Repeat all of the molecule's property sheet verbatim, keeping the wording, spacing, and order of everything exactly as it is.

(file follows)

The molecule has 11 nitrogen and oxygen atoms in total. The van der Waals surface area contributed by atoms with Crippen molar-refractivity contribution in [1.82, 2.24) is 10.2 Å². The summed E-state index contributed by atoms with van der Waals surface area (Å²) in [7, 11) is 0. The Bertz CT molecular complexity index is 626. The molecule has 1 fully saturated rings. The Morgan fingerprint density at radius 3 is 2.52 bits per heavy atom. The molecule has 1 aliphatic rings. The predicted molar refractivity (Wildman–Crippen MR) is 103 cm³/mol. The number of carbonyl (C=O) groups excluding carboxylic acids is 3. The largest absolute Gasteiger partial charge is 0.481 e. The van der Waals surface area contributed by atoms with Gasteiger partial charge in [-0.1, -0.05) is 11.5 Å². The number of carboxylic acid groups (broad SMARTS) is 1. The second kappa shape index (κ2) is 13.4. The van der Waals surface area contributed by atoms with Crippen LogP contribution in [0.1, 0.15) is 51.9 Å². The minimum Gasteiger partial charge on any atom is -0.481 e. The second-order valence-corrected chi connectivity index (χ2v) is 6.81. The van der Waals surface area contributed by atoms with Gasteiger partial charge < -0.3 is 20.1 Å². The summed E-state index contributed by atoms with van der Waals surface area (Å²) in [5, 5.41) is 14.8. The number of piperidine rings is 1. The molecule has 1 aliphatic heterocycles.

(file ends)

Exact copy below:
The molecule has 11 nitrogen and oxygen atoms in total. The van der Waals surface area contributed by atoms with Crippen molar-refractivity contribution in [1.82, 2.24) is 10.2 Å². The summed E-state index contributed by atoms with van der Waals surface area (Å²) in [7, 11) is 0. The Bertz CT molecular complexity index is 626. The molecule has 1 fully saturated rings. The Morgan fingerprint density at radius 3 is 2.52 bits per heavy atom. The molecule has 1 aliphatic rings. The predicted molar refractivity (Wildman–Crippen MR) is 103 cm³/mol. The number of carbonyl (C=O) groups excluding carboxylic acids is 3. The largest absolute Gasteiger partial charge is 0.481 e. The van der Waals surface area contributed by atoms with Gasteiger partial charge in [-0.1, -0.05) is 11.5 Å². The number of carboxylic acid groups (broad SMARTS) is 1. The second kappa shape index (κ2) is 13.4. The van der Waals surface area contributed by atoms with Crippen LogP contribution in [0.1, 0.15) is 51.9 Å². The minimum Gasteiger partial charge on any atom is -0.481 e. The second-order valence-corrected chi connectivity index (χ2v) is 6.81. The van der Waals surface area contributed by atoms with Gasteiger partial charge < -0.3 is 20.1 Å². The summed E-state index contributed by atoms with van der Waals surface area (Å²) in [5, 5.41) is 14.8. The number of piperidine rings is 1. The molecule has 1 aliphatic heterocycles.